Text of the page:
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Labyrinth of Evil
by James Luceno

Published by Del Rey


Scott's Rating:   2.5 out of 4
Mike's Rating:   3.5 out of 4


This story leads directly into the opening scenes of Star Wars Ė Episode III: Revenge of the Sith. A short time before Episode III, Nute Gunray makes a critical error that provides the Jedi with their first clue as to the existence of Darth Sidious. As Obi-Wan, Anakin, and the Jedi begin following the trail that will bring them closer to revealing the Sith Lord, Darth Sidious begins moving his pawns around for the final move in his plan to take over the galaxy. Count Dooku is sent to bait Anakin and Obi-Wan away from Coruscant to a planet where he is ordered to kill Kenobi. Meanwhile, General Grievous is sent by Sidious on a secret mission that will be perhaps the Separatistsí boldest move in the Clone Wars. Of course everything that transpires leads Darth Sidious one step closer to his final confrontation with the JediÖand acquiring Anakin Skywalker as his new apprentice.



Scott:

    The most noteworthy thing about Labyrinth of Evil is that it is a direct lead into Revenge of the Sith. That alone makes it worth picking up. As you may or may not know, Episode III starts off right in the middle of a major space battle and a lot of action. This book lets you know exactly how everything built up to those events. This is a perfect opportunity for James Luceno and Del Rey to interface the novels with the movie and they certainly take advantage of it. If youíve been following prequel spoilers, then this is going to be a fun read for you. You finally learn more about General Grievous, Darth Plagueis, Utapau, Felucia, ARC Fighters, and more. All the stuff youíve been hearing leaked over the past couple of years finally gets revealed officially. This book also expands on Count Dooku and his rise to power and his apprenticeship as a Sith. If you havenít been following spoilers, though, the significance of some of the brief mentions of planets and characters might fly right past you. I had a hard time getting into the first half of Labyrinth of Evil, but the second half had me totally engaged. It features some great space battles, an impressive lightsaber fight, and even a chase on a train thatís right out of an old Western. I kept waiting for Mace Windu to tell General Grievous that the town wasnít big enough for both of them. But one of the highlights of the second half is the pursuit of Darth Sidious. You could have renamed the novel ďChasing PalpatineĒ thanks to this subplot. It features some great interaction between the Jedi and the Clonetroopers, some suspenseful moments as they slowly discover the secret tunnels of the Sith, and a scary ending sure to satisfy readers. (No, they donít catch Sidious with his pants down in the bathroom reading a magazine.) The other fun thing about Labyrinth of Evil is that itís the first time we get to really see General Grievous in action outside of the Clone Wars cartoons. He promises to be the cool character of Episode III (besides Darth Vader), so itís fun to see some of his badness revealed here. His full history is unveiled here as well.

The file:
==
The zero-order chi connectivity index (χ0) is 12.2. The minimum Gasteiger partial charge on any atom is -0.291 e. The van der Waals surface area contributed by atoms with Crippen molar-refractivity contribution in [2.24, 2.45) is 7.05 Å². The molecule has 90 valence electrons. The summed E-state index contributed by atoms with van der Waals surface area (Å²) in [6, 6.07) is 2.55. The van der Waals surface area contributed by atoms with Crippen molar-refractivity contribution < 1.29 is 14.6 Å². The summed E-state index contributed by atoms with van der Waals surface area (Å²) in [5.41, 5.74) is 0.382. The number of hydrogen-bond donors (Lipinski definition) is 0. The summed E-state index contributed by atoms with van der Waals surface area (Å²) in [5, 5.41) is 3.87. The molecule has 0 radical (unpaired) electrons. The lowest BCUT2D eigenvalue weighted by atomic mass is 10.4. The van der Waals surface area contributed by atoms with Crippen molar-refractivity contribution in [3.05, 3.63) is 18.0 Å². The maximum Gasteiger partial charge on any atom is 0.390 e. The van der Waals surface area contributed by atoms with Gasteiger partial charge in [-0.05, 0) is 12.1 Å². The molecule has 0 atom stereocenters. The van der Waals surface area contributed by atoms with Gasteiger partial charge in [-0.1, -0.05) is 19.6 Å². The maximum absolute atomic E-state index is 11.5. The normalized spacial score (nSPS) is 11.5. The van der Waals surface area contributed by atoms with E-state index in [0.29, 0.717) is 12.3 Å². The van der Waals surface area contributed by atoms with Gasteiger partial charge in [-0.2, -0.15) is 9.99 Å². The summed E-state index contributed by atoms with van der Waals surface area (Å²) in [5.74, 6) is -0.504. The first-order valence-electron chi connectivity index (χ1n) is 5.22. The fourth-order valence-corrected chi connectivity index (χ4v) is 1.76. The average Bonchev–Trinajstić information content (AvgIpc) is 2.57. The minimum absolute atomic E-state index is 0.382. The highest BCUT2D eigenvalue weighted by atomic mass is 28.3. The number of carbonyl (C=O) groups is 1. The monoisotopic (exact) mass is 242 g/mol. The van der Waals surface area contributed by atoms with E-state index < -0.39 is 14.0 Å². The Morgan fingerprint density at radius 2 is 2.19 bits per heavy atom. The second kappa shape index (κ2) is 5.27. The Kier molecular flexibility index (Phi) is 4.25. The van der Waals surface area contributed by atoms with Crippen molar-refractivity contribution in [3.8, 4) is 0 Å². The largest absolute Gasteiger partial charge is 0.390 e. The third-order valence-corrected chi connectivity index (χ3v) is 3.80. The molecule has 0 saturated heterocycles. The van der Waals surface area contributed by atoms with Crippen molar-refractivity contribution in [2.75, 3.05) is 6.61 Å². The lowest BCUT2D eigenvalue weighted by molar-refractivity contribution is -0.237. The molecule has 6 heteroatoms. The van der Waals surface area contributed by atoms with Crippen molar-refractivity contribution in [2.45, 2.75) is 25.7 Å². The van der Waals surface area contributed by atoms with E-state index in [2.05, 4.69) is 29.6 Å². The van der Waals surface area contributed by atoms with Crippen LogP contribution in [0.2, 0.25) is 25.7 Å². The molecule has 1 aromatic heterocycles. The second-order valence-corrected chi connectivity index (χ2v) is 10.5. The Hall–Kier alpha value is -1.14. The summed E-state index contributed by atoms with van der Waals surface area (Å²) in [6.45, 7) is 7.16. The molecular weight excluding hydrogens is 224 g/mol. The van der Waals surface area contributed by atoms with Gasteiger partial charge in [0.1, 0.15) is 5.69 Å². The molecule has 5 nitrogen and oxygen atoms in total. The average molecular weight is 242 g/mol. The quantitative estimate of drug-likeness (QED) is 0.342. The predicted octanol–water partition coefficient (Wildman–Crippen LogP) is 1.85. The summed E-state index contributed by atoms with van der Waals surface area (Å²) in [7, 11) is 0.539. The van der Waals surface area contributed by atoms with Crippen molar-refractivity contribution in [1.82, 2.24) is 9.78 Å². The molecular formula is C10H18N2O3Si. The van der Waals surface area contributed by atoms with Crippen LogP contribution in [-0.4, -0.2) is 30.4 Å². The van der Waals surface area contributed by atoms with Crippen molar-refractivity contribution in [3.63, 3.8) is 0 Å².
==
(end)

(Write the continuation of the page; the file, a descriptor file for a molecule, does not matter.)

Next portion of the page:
Mike:

    Let's just get this out of the way: Labyrinth of Evil is not plotted normally. This would appear to be due to the fact that in a sense it's the first part of a duology, the fact that the main plot revolves around a mystery unraveling, and beyond that, I'd say it's partly just the way Luceno writes. I don't, however, think it's a bad thing. Structure is important in storytelling, but not more important than the story. If I'm telling a large-scale story, the resolution of which is contained within the story as opposed to further down the road, I'll probably (but not absolutely) have a standard three acts. If I'm telling the story of two investigators following a series of clues, the end result of which won't even be depicted in my story, I'll probably come up with something like Labyrinth. That is, a patchwork of scenes spanning a predetermined period of time. That's the kind of story Labyrinth is; it's also in many ways the kind of story the Han Solo Trilogy was: not "here's this huge thing that happened", but more "here's what happened between here and here". The last month of continuity before RotS being as crowded as it's looking to be, I'd imagine we're going to see a lot of Point-X-to-Point-Y storytelling, in order for everything to fit together. I for one am fine with that; it makes the passage of time feel more realistic. The month in question could even be viewed as a microcosm of between-film EU as a whole. The whole of the Clone Wars, as they've been presented these past three years, is not one big story; it's simply three years of hell, several chunks of which have been shown to us as self-contained, and ongoing, stories. Labyrinth is sort of like that, only on a smaller scale.